I've always compared な adjectives to some abstract harder type of adjective, and I think I learned formally what the difference is, kind of, but I've forgotten. In any case, I know there are nouns that can act as adjectives, but what is the reason for why な adjectives are used in forms like 大切だと思う, similar to nouns? With other adjectives だ is omitted, so what exactly does the だ mean in this case? What part of speech is it?

  • 1
    な is a form of だ. So-called "な-adjectives" behave syntactically like nouns.
    – Zhen Lin
    Sep 18, 2013 at 23:33
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    How is it a form? In what way?
    – user3457
    Sep 19, 2013 at 0:14
  • Also note that not all adjectives are so plainly な or い, there is some overlap (大きい vs. 大きな, etc.). See this thread
    – jmac
    Sep 19, 2013 at 1:48
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    「な」=「にある」, 「だ」=「である」. Sep 19, 2013 at 2:05
  • @IgnacioVazquez-Abrams This is an excellent little rule. Is it hard and fast, or soft and wobbly? Sep 19, 2013 at 14:13

1 Answer 1


In traditional grammar, words that inflect, called 用言{ようげん}, are given six inflected forms, called 活用形{かつようけい}:

  • 未然形(みぜんけい)   irrealis form
  • 連用形(れんようけい)  continuative form
  • 終止形(しゅうしけい)  terminal form
  • 連体形(れんたいけい)  adnominal form
  • 仮定形(かていけい)   hypothetical form (see note 1)
  • 命令形(めいれいけい)  imperative form

And in traditional grammar, だ is considered a type of 助動詞{じょどうし}. That's a separate part of speech which I'll translate inflectable suffix here. And since that's a type of inflectable word, it too has forms that fit into the six categories above. The two forms you've asked about are the 終止形 and the 連体形, and I'll being focusing on those two only in this answer:

  • The 終止形 is the form that can come at the end of a sentence.
  • The 連体形 is the form that can come before a noun as a modifier.

Consider the following:

Example 1: 海{うみ}が綺麗{きれい}だ

Here, だ is in its sentence final form (終止形), ending a sentence (see note 2). Here, 綺麗だ is a predicate. But what happens if we instead use 綺麗だ as a modifier, putting the noun 海 after it?

Example 2: 綺麗な海だ

It has to take the adnominal form (連体形) instead, because that's the form that can come before a noun. And the 連体形 of だ is な, so that's what you have to use here.

Now I want to address your question about 大切だと思う. Here's what you asked:

With other adjectives だ is omitted, so what exactly does the だ mean in this case?

Well, i-adjectives, called 形容詞(けいようし)in traditional grammar, are also a type of inflecting word. They too have a 終止形 and can end a sentence:

Example 3: 海が美しい

Example 4: 美しい海だ

Again, the first example shows the 終止形, which can end a sentence. The second example shows the 連体形, modifying a noun. The weird thing here is that both forms look the same! That's because modern Japanese no longer distinguishes the two forms for this kind of adjective. Still, we can say that 美しい is a 終止形 in example 3.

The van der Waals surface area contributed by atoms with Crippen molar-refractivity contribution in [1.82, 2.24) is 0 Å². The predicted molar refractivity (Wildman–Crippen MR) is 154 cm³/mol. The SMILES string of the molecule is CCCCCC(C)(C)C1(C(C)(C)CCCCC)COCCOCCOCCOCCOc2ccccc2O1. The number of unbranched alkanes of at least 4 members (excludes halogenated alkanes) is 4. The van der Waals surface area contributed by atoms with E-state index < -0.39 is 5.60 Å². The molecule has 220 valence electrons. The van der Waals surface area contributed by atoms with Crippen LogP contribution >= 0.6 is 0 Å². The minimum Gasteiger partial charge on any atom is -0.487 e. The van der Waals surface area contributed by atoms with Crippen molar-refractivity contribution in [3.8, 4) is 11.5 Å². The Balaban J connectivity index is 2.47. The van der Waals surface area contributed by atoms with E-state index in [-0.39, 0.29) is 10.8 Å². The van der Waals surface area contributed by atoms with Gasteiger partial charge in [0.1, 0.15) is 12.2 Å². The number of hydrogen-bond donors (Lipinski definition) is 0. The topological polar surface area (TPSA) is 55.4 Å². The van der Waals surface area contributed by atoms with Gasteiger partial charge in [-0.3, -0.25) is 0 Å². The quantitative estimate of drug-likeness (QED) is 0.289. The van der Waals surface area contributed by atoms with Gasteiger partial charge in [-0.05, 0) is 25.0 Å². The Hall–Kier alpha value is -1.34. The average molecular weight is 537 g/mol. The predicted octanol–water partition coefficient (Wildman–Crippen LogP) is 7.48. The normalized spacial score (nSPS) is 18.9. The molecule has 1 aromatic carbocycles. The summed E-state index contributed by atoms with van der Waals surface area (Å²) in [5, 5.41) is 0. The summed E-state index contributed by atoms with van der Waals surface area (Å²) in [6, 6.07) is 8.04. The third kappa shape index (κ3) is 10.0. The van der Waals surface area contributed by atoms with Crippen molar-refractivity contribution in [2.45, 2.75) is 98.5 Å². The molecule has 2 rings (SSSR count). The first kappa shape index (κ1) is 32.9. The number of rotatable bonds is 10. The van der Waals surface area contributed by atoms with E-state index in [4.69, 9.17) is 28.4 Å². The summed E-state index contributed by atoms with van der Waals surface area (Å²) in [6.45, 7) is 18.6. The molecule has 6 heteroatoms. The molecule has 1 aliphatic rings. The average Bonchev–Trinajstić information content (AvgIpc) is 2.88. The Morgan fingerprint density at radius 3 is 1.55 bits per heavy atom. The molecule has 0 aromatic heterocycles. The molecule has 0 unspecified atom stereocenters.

So what we can see here is that 美しい forms a complete predicate and can end a sentence. And so can 綺麗だ, as we saw in example 1.

And what about と? It can come after a 終止形, turning a clause into the complement of another verb, such as 思う. In modern analysis, some linguists call this a complementizer (see note 3). Take a look at the following examples:

Example 5a: 綺麗だ
Example 5b: 綺麗だと思う
Example 6a: 美しい
Example 6b: 美しいと思う

As you can see, you need だ in example 5 because without it, you don't have a complete sentence for と to act on. You don't need it in example 6 because you already have a complete sentence with just 美しい. (Of course, *美しいだ is ungrammatical.) In other words, だ isn't omitted with other adjectives. It wasn't present in the first place.

Finally, I'll point out that だ and な are etymologically close to being the same thing, so there's some historical justification for calling them forms of the same thing. The former comes ultimately from にてあり, while the latter comes from にあり. These are almost the same thing; the only difference is that な is missing the て.

Note 1: The 仮定形{かていけい} was called the 已然形{いぜんけい} (realis form) in classical Japanese grammar. It's usually called 仮定形 instead when analyzing modern Japanese because it has fewer uses, being essentially limited to forming hypotheticals.

Note 2: Actually, in traditional grammar, you wouldn't say that this is 綺麗 followed by だ. You'd say it's a single word, 綺麗だ, and you'd say that 綺麗な is a form of 綺麗だ. That's a little strange, since etymologically speaking, it's the same だ or な you use in any other situation. In any case, my answer departs from traditional grammar on this point.

Note 3: There's some debate over whether what exactly the function of と is. This paper sums up multiple positions and seems to give a pretty reasonable analysis, but I'm still learning, so I'm not exactly sure :-)

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    Nice writeup! One thing that might be confusing is that the だ in 終止形 is sometimes dropped (これって大切!) and even before と (lots of Google hits for "大切と思う", even though I personally consider this slightly marked).
    – dainichi
    Sep 19, 2013 at 2:35

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